Dramatic Collage of College Craft

Theatre critic and academic Keval Arora, who has short-listed plays for the The Old World Collegiate Theatre Festival this year, shares his experience.

Published: 21st February 2016 09:33 AM  |   Last Updated: 21st February 2016 09:33 AM   |  A+A-


In the process of finding new paths, old ones must be left behind. That’s perhaps the only and most important lesson theatre critic and academic Keval Arora, who has short-listed plays for the The Old World Collegiate Theatre Festival this year, has to share with aspirants. When they are still in college, he asks young artistes to not just understand what they have done well, but also keep pushing themselves to abandon the familiar in search of new directions. As some of these enthusiasts assemble to perform at the theatre festival, Arora finds repeating himself.

The thing that makes the event special is that it provides a stage to youngsters. They showcase their work in a manner that is considerably more enabling and congenial when compared to the ill-equipped environments in which they customarily perform, says the critic. That it’s organised as a festival, not a competition, is a novel aspect too. “Each group gets an opportunity to present two back-to-back plays, allowing them to tweak the second one on the basis of the first. This procedure, common in the amateur theatre circuit, is a learning experience that is totally unavailable to college groups in the university circuit,” says Arora, who is additionally happy that every group is given a good amount of control of the performance environment. The best part, he adds, is the mentorship process that complements the performances.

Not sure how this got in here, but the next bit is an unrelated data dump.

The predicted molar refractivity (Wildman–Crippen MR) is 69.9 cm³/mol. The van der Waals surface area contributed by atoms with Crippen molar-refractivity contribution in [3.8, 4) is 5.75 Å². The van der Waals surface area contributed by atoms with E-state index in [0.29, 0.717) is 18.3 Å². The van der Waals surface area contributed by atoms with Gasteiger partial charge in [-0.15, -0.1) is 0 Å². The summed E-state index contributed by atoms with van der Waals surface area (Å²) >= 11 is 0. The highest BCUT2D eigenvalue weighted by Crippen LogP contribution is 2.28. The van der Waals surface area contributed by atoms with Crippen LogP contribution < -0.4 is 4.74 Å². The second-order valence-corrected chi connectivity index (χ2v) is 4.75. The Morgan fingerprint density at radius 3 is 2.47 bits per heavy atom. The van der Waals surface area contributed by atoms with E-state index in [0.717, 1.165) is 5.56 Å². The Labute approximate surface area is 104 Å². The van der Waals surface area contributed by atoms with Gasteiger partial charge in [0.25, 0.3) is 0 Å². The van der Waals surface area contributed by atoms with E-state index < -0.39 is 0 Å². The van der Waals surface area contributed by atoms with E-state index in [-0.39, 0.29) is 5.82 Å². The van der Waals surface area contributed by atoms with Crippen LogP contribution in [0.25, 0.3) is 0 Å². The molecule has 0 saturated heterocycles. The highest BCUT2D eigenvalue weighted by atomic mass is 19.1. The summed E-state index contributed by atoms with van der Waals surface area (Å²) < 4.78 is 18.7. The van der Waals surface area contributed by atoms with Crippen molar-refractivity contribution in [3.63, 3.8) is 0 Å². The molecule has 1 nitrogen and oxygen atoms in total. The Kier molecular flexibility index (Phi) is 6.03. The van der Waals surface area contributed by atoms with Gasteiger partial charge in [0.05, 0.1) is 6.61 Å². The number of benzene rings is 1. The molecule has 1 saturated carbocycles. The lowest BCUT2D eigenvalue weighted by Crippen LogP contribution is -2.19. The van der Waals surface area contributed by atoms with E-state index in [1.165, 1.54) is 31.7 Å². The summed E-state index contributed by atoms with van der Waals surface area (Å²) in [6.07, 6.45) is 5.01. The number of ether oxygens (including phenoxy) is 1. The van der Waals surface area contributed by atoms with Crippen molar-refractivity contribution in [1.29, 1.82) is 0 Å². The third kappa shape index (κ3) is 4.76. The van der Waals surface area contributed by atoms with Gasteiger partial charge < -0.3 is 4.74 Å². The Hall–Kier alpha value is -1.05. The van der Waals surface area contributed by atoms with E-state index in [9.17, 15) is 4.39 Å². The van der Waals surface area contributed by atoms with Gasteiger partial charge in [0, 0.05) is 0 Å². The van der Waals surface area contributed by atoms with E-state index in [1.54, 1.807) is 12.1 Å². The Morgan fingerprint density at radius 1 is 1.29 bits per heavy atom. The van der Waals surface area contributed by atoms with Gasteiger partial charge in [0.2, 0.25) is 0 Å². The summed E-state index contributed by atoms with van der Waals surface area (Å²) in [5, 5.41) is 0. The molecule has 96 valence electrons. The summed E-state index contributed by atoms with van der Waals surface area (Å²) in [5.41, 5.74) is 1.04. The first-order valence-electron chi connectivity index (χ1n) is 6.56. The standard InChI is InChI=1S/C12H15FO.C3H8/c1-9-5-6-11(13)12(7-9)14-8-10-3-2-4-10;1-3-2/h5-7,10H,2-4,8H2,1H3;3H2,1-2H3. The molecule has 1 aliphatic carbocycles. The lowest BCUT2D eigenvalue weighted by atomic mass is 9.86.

Colleges such as St. Stephens, Shaheed Bhagat Singh (Evening), Ramjas, Shivaji, Shaheed Sukhdev College of Business Studies and others have listed themselves. Plays such as Run For Your Wife, The Dog of Tithwal, Art, Syaahi, Veronica’s Room, Uncivilised Daughters and more will be staged. “Passion and a willingness to mean what they say, and show it, is a characteristic inherent to young theatre artists. Most collegiate theatre is driven by an aura of conviction, and  that is their strength. The old-fashioned idea of theatre as a mode of communication and critique gets a fresh lease of life in such work,” says Arora, adding, “And, with the abundant energy that resides in things which are done of, by and for oneself, it is common to find every cast member pitching in to do everything. The solidarity and excitation one sees in young theatre people is honestly one of the nicest features of the collegiate theatre, and I am so glad to be a part of it,” he says.


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